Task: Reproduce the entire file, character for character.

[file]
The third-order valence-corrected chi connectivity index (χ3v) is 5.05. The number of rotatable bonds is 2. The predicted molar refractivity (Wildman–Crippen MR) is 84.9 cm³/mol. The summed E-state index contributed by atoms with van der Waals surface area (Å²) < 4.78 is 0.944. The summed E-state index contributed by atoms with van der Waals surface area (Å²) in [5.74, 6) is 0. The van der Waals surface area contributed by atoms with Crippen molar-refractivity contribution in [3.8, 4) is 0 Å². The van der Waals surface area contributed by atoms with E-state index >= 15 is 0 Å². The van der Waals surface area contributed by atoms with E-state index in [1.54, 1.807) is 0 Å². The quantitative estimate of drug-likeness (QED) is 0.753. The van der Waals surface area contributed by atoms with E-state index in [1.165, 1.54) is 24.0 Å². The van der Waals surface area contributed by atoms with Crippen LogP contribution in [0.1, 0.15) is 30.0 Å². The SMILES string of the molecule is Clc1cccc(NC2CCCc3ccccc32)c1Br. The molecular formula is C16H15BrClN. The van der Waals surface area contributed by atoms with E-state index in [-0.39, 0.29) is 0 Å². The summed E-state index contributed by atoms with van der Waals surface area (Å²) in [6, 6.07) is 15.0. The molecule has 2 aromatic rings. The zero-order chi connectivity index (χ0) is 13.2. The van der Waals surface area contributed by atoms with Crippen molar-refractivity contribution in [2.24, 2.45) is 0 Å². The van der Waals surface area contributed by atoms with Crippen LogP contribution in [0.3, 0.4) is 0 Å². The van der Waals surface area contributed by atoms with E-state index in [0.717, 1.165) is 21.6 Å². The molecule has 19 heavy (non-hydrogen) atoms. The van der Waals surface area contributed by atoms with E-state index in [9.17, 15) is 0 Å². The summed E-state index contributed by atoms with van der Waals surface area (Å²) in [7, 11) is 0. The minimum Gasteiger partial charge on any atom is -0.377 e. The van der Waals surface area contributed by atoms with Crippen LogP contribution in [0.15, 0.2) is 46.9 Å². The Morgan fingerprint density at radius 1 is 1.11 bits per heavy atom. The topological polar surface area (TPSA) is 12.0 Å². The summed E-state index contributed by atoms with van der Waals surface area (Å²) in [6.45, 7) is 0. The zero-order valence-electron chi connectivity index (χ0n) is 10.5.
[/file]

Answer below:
The third-order valence-corrected chi connectivity index (χ3v) is 5.05. The number of rotatable bonds is 2. The predicted molar refractivity (Wildman–Crippen MR) is 84.9 cm³/mol. The summed E-state index contributed by atoms with van der Waals surface area (Å²) < 4.78 is 0.944. The summed E-state index contributed by atoms with van der Waals surface area (Å²) in [5.74, 6) is 0. The van der Waals surface area contributed by atoms with Crippen molar-refractivity contribution in [3.8, 4) is 0 Å². The van der Waals surface area contributed by atoms with E-state index >= 15 is 0 Å². The van der Waals surface area contributed by atoms with E-state index in [1.54, 1.807) is 0 Å². The quantitative estimate of drug-likeness (QED) is 0.753. The van der Waals surface area contributed by atoms with E-state index in [1.165, 1.54) is 24.0 Å². The van der Waals surface area contributed by atoms with Crippen LogP contribution in [0.1, 0.15) is 30.0 Å². The SMILES string of the molecule is Clc1cccc(NC2CCCc3ccccc32)c1Br. The molecular formula is C16H15BrClN. The van der Waals surface area contributed by atoms with E-state index in [-0.39, 0.29) is 0 Å². The summed E-state index contributed by atoms with van der Waals surface area (Å²) in [6, 6.07) is 15.0. The molecule has 2 aromatic rings. The zero-order chi connectivity index (χ0) is 13.2. The van der Waals surface area contributed by atoms with Crippen molar-refractivity contribution in [2.24, 2.45) is 0 Å². The van der Waals surface area contributed by atoms with Crippen LogP contribution in [0.3, 0.4) is 0 Å². The van der Waals surface area contributed by atoms with E-state index in [0.717, 1.165) is 21.6 Å². The molecule has 19 heavy (non-hydrogen) atoms. The van der Waals surface area contributed by atoms with E-state index in [9.17, 15) is 0 Å². The summed E-state index contributed by atoms with van der Waals surface area (Å²) in [7, 11) is 0. The minimum Gasteiger partial charge on any atom is -0.377 e. The van der Waals surface area contributed by atoms with Crippen LogP contribution in [0.15, 0.2) is 46.9 Å². The Morgan fingerprint density at radius 1 is 1.11 bits per heavy atom. The topological polar surface area (TPSA) is 12.0 Å². The summed E-state index contributed by atoms with van der Waals surface area (Å²) in [6.45, 7) is 0. The zero-order valence-electron chi connectivity index (χ0n) is 10.5.